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December 7, 2018 • Athletic AdministrationCoaching

A new nickname sports parents should give their kids

basketball sports parents

Professional athletes seem to reach a sort of pinnacle in their careers when they receive a nickname. Sometimes these monikers are simple — A-Rod, Air Jordan, A.I. Other times, they actually transcend their greatness, such as “Sweetness” (Walter Payton) or Mr. October (Reggie Jackson).

So, when you hear the name Joey Erace, perhaps it’s odd that he’s fashionably known as “Joey Baseball.” He looks like a great ball player and has more than 50,000 followers on social media. The only issue is he’s class of 2025 — 11 years old.

Think about it: A pre-pubescent boy, who is 70 pounds, has a nickname that encapsulates his entire self-worth and identity. How do you describe your own kids to others?

Being immersed in youth sports, we hear many of these. Most are innocuous, but some of these are actually as toxic as a participation trophy.

“Perfect little Rachel.” That’s how this girl’s parents described and introduced their child, a high-school second baseman. Perfection is a pretty high expectation, and I was curious how long they had been calling her that. Unfortunately, she was not mentally tough, and it had little to do with her and more to do with expectations placed on her.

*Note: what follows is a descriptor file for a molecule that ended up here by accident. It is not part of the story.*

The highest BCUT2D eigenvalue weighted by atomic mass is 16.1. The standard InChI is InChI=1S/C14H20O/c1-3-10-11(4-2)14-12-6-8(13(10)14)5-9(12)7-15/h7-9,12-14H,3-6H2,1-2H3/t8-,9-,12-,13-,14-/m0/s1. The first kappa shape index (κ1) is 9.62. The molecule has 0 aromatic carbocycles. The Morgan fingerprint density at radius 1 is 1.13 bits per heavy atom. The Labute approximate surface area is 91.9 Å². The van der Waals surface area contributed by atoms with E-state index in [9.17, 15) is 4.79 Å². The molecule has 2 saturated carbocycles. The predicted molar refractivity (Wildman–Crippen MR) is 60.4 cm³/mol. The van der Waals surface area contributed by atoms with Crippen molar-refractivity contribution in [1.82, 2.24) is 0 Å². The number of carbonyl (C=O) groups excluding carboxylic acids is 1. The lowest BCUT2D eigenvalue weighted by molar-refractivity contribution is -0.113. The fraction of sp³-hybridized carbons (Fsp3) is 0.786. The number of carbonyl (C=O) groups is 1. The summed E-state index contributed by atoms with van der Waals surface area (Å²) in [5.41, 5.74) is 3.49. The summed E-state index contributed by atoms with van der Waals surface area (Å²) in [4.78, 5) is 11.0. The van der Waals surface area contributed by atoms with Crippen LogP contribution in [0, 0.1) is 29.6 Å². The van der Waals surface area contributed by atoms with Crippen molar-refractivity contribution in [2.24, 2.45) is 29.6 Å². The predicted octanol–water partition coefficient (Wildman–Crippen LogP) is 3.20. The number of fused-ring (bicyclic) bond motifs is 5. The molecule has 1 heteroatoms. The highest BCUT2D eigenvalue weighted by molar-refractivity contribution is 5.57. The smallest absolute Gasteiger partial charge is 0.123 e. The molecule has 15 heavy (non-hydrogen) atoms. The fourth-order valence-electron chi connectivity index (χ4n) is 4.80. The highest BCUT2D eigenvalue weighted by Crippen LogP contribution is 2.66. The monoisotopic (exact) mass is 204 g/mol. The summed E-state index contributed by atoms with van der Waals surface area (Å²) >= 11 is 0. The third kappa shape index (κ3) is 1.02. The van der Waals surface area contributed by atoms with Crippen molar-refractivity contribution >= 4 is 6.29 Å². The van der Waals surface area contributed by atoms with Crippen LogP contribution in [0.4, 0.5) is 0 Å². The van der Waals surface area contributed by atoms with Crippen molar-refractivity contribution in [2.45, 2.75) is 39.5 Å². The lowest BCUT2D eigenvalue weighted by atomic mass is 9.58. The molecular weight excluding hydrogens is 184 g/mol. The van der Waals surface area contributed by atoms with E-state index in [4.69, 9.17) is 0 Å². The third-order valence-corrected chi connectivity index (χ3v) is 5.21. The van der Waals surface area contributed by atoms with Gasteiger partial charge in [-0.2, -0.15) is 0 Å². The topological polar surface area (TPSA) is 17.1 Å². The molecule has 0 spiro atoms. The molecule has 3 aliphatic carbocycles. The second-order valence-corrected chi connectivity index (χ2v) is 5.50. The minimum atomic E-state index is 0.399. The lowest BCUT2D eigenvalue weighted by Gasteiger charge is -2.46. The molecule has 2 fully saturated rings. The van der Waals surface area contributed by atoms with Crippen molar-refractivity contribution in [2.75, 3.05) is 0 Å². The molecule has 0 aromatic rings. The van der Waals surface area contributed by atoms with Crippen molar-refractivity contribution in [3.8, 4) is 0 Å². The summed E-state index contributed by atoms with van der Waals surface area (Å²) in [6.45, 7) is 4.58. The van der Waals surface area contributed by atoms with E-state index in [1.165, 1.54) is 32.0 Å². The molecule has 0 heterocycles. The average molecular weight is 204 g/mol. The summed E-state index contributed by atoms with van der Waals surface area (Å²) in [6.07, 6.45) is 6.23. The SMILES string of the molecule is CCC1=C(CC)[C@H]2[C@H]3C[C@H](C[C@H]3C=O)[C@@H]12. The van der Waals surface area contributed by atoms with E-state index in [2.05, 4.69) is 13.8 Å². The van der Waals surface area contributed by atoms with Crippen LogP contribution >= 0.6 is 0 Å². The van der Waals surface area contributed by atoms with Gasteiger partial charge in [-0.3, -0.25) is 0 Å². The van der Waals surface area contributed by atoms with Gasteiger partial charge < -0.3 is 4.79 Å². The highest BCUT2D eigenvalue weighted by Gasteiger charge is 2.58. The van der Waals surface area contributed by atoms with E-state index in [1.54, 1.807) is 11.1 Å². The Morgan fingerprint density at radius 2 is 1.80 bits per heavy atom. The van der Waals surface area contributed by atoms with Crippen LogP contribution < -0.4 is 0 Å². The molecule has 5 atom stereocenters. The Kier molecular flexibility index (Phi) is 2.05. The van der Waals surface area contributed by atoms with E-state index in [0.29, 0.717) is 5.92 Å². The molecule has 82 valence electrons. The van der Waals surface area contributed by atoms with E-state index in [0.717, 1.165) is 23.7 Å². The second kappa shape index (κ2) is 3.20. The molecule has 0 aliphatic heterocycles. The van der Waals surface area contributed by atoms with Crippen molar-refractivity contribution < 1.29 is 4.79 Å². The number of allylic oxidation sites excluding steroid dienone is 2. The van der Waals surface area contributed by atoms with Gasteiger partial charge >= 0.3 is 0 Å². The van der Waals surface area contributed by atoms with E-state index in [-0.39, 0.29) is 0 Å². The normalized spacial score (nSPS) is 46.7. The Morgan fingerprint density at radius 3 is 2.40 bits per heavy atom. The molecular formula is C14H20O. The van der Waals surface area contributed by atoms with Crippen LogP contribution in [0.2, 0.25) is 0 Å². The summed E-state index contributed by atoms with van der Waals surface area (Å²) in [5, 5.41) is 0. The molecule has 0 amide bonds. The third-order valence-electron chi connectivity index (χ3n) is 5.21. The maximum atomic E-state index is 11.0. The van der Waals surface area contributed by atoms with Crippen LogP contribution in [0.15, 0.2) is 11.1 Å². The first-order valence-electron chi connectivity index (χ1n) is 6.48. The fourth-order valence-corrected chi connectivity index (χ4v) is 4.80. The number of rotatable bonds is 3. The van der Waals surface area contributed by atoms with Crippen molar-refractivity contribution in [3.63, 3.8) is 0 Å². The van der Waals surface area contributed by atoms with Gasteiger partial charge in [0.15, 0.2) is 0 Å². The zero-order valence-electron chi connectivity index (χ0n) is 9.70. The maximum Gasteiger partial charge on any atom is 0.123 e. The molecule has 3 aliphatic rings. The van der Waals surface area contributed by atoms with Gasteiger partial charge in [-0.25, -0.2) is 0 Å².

A study in 2002 from the Journal of Attitudes and Social Cognition examined people’s names and the impact on the careers they chose. The researchers found that people named Dennis were statistically more likely to become dentists. They contended that a phenomenon existed called “implicit egotism.” The words that we associate with our names can actually shape our decisions and identity. It doesn’t mean that every Lauren becomes a lawyer or every Dennis becomes a dentist, but merely that we gravitate toward the things and names that we associate with most.

   » ALSO SEE: Coaches must fight the good fight against nasty parents

How do you introduce and describe your kids? “There goes our little winner,” or “Here comes Johnny, our star goalie.”

Our kids are not always going to win, and young Johnny may not always be a star goalie. However, labeling our kids in this fashion creates unnecessary pressure for them to not fail. This breeds a mindset of athletes who live and die off of every performance because there identity is so wrapped up in avoiding failure. Do you honestly want your own children to associate their identity with their performance, something they do?

The best strategy we can take for becoming a better sport parent is to call them this: a competitor. We can compete in everything we do. We can compete in grades, paying attention and playing sports.

To define it in a healthy way for your child, emphasize that competition means against yourself, not anyone else. In this way, you teach your child not to compare themselves to others or high expectations. These comparisons and identity struggles often results in low self-esteem. Instead, call them a competitor.

Joey Baseball is probably a great kid, and he’ll probably play college baseball. But no one can accurately speculate how good a player will become until after puberty. The harsh reality is that the chances of him playing professional baseball are incredibly slim. It’s a lot like playing the lottery. So, be careful on the implicit labels that we call our kids.


Dr. Rob Bell is a mental toughness coach. His company, DRB & Associates, is based in Indianapolis. Some clients have included: Indy Eleven, University of Notre Dame, Marriott and Walgreens. Check out his books.   

Also check out his podcast, 15 Minutes of Mental Toughness, as he interviews expert athletes and coaches about mental strength and their hinge moment.


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